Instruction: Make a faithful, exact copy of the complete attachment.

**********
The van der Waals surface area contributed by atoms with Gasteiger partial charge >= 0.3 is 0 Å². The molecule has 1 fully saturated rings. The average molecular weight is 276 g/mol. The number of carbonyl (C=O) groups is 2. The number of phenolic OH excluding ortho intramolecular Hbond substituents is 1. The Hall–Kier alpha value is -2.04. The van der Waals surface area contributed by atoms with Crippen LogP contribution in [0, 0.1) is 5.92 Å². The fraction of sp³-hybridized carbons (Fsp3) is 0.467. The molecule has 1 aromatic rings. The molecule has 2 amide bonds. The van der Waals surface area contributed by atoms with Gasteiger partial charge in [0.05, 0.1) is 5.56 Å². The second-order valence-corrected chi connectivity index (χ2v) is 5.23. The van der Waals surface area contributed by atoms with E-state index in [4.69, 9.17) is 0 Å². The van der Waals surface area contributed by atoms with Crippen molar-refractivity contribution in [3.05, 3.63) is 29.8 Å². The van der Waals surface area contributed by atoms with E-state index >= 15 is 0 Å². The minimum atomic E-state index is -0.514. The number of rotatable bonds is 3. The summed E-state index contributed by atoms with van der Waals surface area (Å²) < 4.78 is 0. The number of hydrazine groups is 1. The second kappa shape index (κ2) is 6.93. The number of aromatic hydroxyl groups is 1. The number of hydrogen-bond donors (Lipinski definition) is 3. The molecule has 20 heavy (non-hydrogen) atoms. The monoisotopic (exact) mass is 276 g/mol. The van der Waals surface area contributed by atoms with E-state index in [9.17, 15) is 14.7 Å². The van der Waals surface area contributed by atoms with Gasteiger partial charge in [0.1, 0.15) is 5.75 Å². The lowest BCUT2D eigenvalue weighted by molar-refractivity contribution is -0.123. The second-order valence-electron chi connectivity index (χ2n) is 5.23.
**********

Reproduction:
The van der Waals surface area contributed by atoms with Gasteiger partial charge >= 0.3 is 0 Å². The molecule has 1 fully saturated rings. The average molecular weight is 276 g/mol. The number of carbonyl (C=O) groups is 2. The number of phenolic OH excluding ortho intramolecular Hbond substituents is 1. The Hall–Kier alpha value is -2.04. The van der Waals surface area contributed by atoms with Crippen LogP contribution in [0, 0.1) is 5.92 Å². The fraction of sp³-hybridized carbons (Fsp3) is 0.467. The molecule has 1 aromatic rings. The molecule has 2 amide bonds. The van der Waals surface area contributed by atoms with Gasteiger partial charge in [0.05, 0.1) is 5.56 Å². The second-order valence-corrected chi connectivity index (χ2v) is 5.23. The van der Waals surface area contributed by atoms with E-state index in [4.69, 9.17) is 0 Å². The van der Waals surface area contributed by atoms with Crippen molar-refractivity contribution in [3.05, 3.63) is 29.8 Å². The van der Waals surface area contributed by atoms with E-state index >= 15 is 0 Å². The minimum atomic E-state index is -0.514. The number of rotatable bonds is 3. The summed E-state index contributed by atoms with van der Waals surface area (Å²) < 4.78 is 0. The number of hydrazine groups is 1. The second kappa shape index (κ2) is 6.93. The number of aromatic hydroxyl groups is 1. The number of hydrogen-bond donors (Lipinski definition) is 3. The molecule has 20 heavy (non-hydrogen) atoms. The monoisotopic (exact) mass is 276 g/mol. The van der Waals surface area contributed by atoms with E-state index in [9.17, 15) is 14.7 Å². The van der Waals surface area contributed by atoms with Gasteiger partial charge in [0.1, 0.15) is 5.75 Å². The lowest BCUT2D eigenvalue weighted by molar-refractivity contribution is -0.123. The second-order valence-electron chi connectivity index (χ2n) is 5.23.